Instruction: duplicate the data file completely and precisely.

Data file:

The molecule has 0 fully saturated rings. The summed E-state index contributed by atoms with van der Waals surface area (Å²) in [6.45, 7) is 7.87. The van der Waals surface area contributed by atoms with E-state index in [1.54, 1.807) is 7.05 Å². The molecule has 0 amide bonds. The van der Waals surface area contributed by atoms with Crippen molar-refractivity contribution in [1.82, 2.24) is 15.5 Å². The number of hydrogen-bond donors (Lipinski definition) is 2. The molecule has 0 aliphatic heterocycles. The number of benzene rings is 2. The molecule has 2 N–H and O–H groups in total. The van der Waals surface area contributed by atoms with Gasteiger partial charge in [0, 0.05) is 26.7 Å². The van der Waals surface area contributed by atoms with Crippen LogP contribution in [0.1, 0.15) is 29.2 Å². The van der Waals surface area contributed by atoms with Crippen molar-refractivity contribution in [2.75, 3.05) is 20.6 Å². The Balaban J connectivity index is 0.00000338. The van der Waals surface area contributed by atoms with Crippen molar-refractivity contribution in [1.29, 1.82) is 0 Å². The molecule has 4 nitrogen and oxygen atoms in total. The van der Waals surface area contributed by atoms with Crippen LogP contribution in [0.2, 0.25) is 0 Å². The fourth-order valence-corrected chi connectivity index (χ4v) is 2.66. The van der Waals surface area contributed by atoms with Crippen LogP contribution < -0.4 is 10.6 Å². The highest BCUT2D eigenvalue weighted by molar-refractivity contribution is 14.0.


The molecule has 0 fully saturated rings. The summed E-state index contributed by atoms with van der Waals surface area (Å²) in [6.45, 7) is 7.87. The van der Waals surface area contributed by atoms with E-state index in [1.54, 1.807) is 7.05 Å². The molecule has 0 amide bonds. The van der Waals surface area contributed by atoms with Crippen molar-refractivity contribution in [1.82, 2.24) is 15.5 Å². The number of hydrogen-bond donors (Lipinski definition) is 2. The molecule has 0 aliphatic heterocycles. The number of benzene rings is 2. The molecule has 2 N–H and O–H groups in total. The van der Waals surface area contributed by atoms with Gasteiger partial charge in [0, 0.05) is 26.7 Å². The van der Waals surface area contributed by atoms with Crippen LogP contribution in [0.1, 0.15) is 29.2 Å². The van der Waals surface area contributed by atoms with Crippen molar-refractivity contribution in [2.75, 3.05) is 20.6 Å². The Balaban J connectivity index is 0.00000338. The van der Waals surface area contributed by atoms with Crippen molar-refractivity contribution in [1.29, 1.82) is 0 Å². The molecule has 4 nitrogen and oxygen atoms in total. The van der Waals surface area contributed by atoms with Crippen LogP contribution in [0.2, 0.25) is 0 Å². The fourth-order valence-corrected chi connectivity index (χ4v) is 2.66. The van der Waals surface area contributed by atoms with Crippen LogP contribution < -0.4 is 10.6 Å². The highest BCUT2D eigenvalue weighted by molar-refractivity contribution is 14.0.